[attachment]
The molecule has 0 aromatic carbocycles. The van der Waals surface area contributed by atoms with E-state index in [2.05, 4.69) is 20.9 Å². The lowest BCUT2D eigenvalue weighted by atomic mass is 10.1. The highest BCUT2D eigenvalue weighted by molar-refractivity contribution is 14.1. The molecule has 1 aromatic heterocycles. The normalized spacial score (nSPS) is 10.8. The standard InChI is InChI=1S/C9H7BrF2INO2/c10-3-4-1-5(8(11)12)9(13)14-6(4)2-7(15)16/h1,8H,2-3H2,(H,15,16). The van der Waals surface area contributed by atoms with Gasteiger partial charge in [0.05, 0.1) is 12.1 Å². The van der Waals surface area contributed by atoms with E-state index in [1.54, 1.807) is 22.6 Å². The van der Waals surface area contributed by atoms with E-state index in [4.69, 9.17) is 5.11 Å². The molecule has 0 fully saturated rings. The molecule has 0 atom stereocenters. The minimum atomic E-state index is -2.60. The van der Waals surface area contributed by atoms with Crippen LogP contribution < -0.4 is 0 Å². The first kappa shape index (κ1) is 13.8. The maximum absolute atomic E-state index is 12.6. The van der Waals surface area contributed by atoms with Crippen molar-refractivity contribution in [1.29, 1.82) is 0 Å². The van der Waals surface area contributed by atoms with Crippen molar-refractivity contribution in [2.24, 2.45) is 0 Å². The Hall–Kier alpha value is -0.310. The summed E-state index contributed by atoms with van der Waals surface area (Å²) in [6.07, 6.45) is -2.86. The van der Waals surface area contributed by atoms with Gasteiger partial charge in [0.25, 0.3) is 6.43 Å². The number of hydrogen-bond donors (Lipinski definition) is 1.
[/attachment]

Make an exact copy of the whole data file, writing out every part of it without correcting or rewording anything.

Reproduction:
The molecule has 0 aromatic carbocycles. The van der Waals surface area contributed by atoms with E-state index in [2.05, 4.69) is 20.9 Å². The lowest BCUT2D eigenvalue weighted by atomic mass is 10.1. The highest BCUT2D eigenvalue weighted by molar-refractivity contribution is 14.1. The molecule has 1 aromatic heterocycles. The normalized spacial score (nSPS) is 10.8. The standard InChI is InChI=1S/C9H7BrF2INO2/c10-3-4-1-5(8(11)12)9(13)14-6(4)2-7(15)16/h1,8H,2-3H2,(H,15,16). The van der Waals surface area contributed by atoms with Gasteiger partial charge in [0.05, 0.1) is 12.1 Å². The van der Waals surface area contributed by atoms with E-state index in [1.54, 1.807) is 22.6 Å². The van der Waals surface area contributed by atoms with E-state index in [4.69, 9.17) is 5.11 Å². The molecule has 0 fully saturated rings. The molecule has 0 atom stereocenters. The minimum atomic E-state index is -2.60. The van der Waals surface area contributed by atoms with Crippen LogP contribution < -0.4 is 0 Å². The first kappa shape index (κ1) is 13.8. The maximum absolute atomic E-state index is 12.6. The van der Waals surface area contributed by atoms with Crippen molar-refractivity contribution in [1.29, 1.82) is 0 Å². The van der Waals surface area contributed by atoms with Crippen molar-refractivity contribution in [2.24, 2.45) is 0 Å². The Hall–Kier alpha value is -0.310. The summed E-state index contributed by atoms with van der Waals surface area (Å²) in [6.07, 6.45) is -2.86. The van der Waals surface area contributed by atoms with Gasteiger partial charge in [0.25, 0.3) is 6.43 Å². The number of hydrogen-bond donors (Lipinski definition) is 1.